Neighborhood resident and founder of Waterloo Arts and Music for Miles, Nan Kennedy
Opening this week on Jan. 7 as part of Walk All Over Waterloo and running through Feb. 19, the "Homebody: Tim Callaghan & Bridget Caswell"
exhibition at Photocentric Gallery (15515 Waterloo Rd.) includes recent works from both artists focusing on the Collinwood neighborhood created during the pandemic
“Homebody is a collection of portraits that I have been taking since the beginning of the Pandemic,” said Caswell. “This series started when I was riding my bike through my neighborhood with my daughter and heard my neighbor playing the accordion on her porch. I realized in that moment that I needed to show how this affected my community. I joked a lot that it was my therapy. But it really was a way for our neighbors to stay connected.”
Using these images, Caswell put together a portrait series book called “Homebody: A Portrait of Our Community” (available for preorder here)
during the pandemic as way to stay connected to the people in her neighborhood. Caswell, a portrait artist, NASA photographer and longtime Collinwood resident, captures her subjects tenderly and with love.
Caswell concocted the concept of a porch portrait series during the pandemic and went around to her friends and neighbors in North Collinwood to capture images of them, mostly on their porches in respect for social distancing.
‘Homebody’ includes snapshot biographies of the subjects, briefly describing them and their connection to the neighborhood. Caswell also collected insight from these community members’ experiences over the past year. These narratives give the viewer insight into the interconnectedness of a community which has experienced many growing pains in terms of development over the past couple of decades.
"Collinwood is an American dichotomy," Darlene Norwood English wrote in the introduction to Caswell's book. "It’s a mixed neighborhood, of various incomes, professions, races, ethnicities, sexual orientations, and gender identities. People of Collinwood are doctors, musicians, scientists, authors, lawyers, police officers, municipal employees, people on social security, designers, mechanics, retired, small business owners and everything in between. We are eclectic creators, blue collared, white collared and rainbow collared. We’ve got guts and grit.”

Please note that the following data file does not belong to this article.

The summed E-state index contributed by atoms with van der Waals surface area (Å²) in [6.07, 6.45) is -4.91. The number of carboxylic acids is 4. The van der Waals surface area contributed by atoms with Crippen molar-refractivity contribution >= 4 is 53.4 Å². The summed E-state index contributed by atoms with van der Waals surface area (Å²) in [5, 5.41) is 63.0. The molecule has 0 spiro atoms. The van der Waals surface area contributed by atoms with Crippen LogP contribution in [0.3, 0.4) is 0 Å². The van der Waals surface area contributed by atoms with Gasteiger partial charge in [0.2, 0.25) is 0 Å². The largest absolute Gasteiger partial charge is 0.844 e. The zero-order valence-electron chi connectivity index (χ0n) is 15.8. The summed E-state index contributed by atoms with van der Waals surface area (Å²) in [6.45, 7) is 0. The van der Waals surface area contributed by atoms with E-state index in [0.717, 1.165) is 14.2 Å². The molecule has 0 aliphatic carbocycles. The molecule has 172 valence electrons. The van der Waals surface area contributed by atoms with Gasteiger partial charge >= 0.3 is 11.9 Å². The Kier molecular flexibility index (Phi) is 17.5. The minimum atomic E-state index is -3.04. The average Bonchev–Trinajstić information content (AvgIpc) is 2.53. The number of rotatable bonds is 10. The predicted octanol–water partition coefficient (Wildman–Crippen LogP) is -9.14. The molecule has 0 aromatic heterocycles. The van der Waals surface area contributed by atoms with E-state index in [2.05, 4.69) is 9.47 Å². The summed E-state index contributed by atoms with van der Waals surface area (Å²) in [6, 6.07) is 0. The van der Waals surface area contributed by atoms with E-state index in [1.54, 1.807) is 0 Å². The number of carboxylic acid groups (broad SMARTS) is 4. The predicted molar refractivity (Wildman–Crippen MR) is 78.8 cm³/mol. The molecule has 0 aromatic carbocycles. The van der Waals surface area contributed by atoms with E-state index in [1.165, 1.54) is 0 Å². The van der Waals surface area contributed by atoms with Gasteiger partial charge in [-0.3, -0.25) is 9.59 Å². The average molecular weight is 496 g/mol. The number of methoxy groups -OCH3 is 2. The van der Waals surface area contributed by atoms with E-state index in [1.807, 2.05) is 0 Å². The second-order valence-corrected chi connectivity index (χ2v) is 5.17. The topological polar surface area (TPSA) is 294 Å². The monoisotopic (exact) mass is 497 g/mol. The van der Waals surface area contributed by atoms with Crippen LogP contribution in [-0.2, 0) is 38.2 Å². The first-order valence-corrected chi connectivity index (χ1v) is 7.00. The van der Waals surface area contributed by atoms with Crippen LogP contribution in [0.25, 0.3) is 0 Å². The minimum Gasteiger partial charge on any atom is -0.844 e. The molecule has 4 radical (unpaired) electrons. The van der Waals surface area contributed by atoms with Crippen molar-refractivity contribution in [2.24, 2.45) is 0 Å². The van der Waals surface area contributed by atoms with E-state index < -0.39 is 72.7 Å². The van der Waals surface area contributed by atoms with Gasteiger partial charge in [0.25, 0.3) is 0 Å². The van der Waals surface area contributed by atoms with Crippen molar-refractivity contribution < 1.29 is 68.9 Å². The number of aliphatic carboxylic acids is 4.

The grit spoken of here is not lost through the observant and inquisitive eye of artist and teacher Tim Callaghan. Graduating with a BFA from The Cleveland Institute of Art in 1999 and an MFA from Kent State University in 2005, Collinwood resident Callaghan stays alert for the seemingly mundane scenes and moments he sees while interacting with the Collinwood neighborhood and either captures a reference photo for a later painting or paints ‘en plein air,’ which is a French term meaning "in the open air.”
The Toledo native keenly observes his subject matters using carefully plotted brush strokes where he expertly captures light, shadow and reflection into a painterly version of reality depicting everyday scenes.
Through the artist’s lens, Callaghan transports the viewer into a dreamlike human atmosphere where the distortions of the reality imposed by the artist add to the story of the image and a narrative is conjured from these otherwise banal scenes from every day existence otherwise overlooked and forgotten.
Callaghan says that he met Caswell 10 years ago when he painted her family’s portrait for an exhibition he had at Waterloo Arts. They've remained friends since and began discussing doing a show together about a year ago when Caswell ended up photographing Callaghan’s family for her porch series.
“We decided on the title 'Homebody' because it perfectly encapsulated the ethos in both of our works and the new realities we all were collectively experiencing throughout these past two years,” said Callaghan. "I have ten new paintings in this show of places in our neighborhood of North Collinwood where we both reside. My gouache paintings on paper explore the particular places through landscape, architecture, color and light. This body of work also serves as a reintroduction of the figure into my paintings, a subject that I have been exploring these last two years."
Owner of Photocentric and curator of "Homebody" Michael Loderstedt added: “I'd like viewers to enter into a conversation of how both these artists have represented their 'home' neighborhood of Collinwood, and perhaps, the differing ways photography and painting serve contemporary representational issues."